In the middle of the next month, on a Tuesday, I for once had nothing yet lined up. I had fully intended to make my way back into the city to resume my hunt for employment, but as of Monday night, I didn’t have any appointments. And as They Might Be Giants have said, “If I didn’t have disappointments, I wouldn’t have any appointments.” I could afford to sleep in on Tuesday, September 11.

I was 23 years old. In some ways, I was older than my years, but in so many more I was so much younger.

The next morning, no one woke me up. I’d straggled out of bed at about 9 AM and crept into the living room to find one of my four roommates (all female then) looking somewhat agog with the radio playing.

“An airplane just flew into the World Trade Center!”

What an awful accident. How could something like that have happened? It must have been some kind of terrible mechanical problem for something so destructive and tragic. The collision had disrupted the broadcasts coming through the towers, and we had no cable, so we could get no television coverage of the event. Phone lines were tied up, including our dial-up connection to the Internet. All of our information was coming over the radio. We were closer than almost anyone to the event, but we could see none of it. So we listened.

Then another plane hit, and it obviously wasn’t an accident anymore. Then one tower came down. Then the other. We never saw any of it. We could only listen as the terrible news was spoken over the radio. Like Pearl Harbor or the Hindenburg disaster. The madness, the death, the devastation had to be conjured in our imaginations.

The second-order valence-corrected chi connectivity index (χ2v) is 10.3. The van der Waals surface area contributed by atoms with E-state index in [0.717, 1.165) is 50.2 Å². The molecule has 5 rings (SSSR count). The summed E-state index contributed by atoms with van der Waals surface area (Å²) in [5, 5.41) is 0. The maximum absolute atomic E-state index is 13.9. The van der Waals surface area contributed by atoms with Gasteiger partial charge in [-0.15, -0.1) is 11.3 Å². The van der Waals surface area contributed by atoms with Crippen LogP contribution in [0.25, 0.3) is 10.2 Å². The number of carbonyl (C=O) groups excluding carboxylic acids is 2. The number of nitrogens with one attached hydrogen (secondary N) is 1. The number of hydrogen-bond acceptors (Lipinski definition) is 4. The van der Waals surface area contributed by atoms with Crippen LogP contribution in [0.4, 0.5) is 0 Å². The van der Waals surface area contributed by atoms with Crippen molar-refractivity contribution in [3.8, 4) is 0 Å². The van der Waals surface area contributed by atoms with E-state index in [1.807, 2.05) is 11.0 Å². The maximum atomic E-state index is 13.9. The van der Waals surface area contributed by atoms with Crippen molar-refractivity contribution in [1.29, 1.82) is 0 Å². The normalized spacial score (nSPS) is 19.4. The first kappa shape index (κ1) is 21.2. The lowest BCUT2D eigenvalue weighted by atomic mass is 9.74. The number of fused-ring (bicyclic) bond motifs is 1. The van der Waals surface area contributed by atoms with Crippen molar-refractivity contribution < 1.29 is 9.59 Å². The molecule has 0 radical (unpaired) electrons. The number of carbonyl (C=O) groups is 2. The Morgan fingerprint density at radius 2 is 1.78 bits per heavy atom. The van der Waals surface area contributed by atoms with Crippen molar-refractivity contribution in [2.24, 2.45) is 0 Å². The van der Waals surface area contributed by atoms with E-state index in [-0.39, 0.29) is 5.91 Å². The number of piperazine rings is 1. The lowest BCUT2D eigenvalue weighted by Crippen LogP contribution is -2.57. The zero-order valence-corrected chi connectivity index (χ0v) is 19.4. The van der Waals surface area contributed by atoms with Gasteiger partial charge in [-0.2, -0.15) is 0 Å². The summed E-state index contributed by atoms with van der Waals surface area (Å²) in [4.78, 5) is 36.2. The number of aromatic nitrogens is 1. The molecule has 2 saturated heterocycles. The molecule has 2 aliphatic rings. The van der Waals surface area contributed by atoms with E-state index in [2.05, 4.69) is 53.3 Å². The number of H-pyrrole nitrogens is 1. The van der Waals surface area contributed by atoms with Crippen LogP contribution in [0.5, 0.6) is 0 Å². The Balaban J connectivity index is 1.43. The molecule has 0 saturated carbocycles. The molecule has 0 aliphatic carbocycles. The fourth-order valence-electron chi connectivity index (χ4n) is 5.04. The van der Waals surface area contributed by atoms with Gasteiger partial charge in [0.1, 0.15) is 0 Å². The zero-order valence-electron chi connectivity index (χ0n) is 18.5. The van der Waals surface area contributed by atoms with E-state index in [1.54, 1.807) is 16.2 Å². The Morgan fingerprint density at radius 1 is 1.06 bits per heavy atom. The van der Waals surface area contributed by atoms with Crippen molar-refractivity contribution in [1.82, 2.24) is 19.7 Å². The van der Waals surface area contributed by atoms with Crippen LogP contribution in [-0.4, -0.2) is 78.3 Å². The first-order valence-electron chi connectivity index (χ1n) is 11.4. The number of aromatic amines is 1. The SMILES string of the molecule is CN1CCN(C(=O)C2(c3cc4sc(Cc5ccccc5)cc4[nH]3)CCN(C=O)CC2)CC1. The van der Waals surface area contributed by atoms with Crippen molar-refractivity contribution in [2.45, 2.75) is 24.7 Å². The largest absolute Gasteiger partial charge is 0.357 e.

Perhaps not surprisingly, when I would eventually see the images and footage, it was worse than I had imagined. Reality had outdone me.

I remember sitting on our couch, listening to the news as it unfolded, my brain went to the more abstract, and I found myself trying to think of what could possibly be a more important human event after this. A handful of Bronze Age religious zealots had forcibly knocked down the Twin Towers, and killed hundreds others almost slamming a plane into either the White House or U.S. Capitol; the fortress of mainland America had not only been invaded, but brought to its knees. What could ever occur to overshadow this event? Aliens was the only thing I could come up with. It would have to be humanity’s first encounter with aliens from another planet. That’d be it.

Later that day, another of my roommates and her boyfriend had made their way back to our apartment. It had taken her hours, as the entirety of the city was in the throes of panic and gridlock. All of us mired in a kind of morose shock, the boyfriend and I decided to make our way to the local hospital and give some blood. It would almost certainly be needed. This was a bigger deal than most for me, as even when I am simply having blood drawn in a doctor’s office, I always have a severe reaction in which I seize up, go into a kind of unstoppable panic, and then usually lose consciousness. I know, I’m a mess. But anyway, it seemed like something I could deal with given the circumstances. But much to our surprise, the hospital was full. Not with victims, but with people with the same idea, to give their blood. We waited for quite some time, and were eventually sent away. They had more donors than they could handle.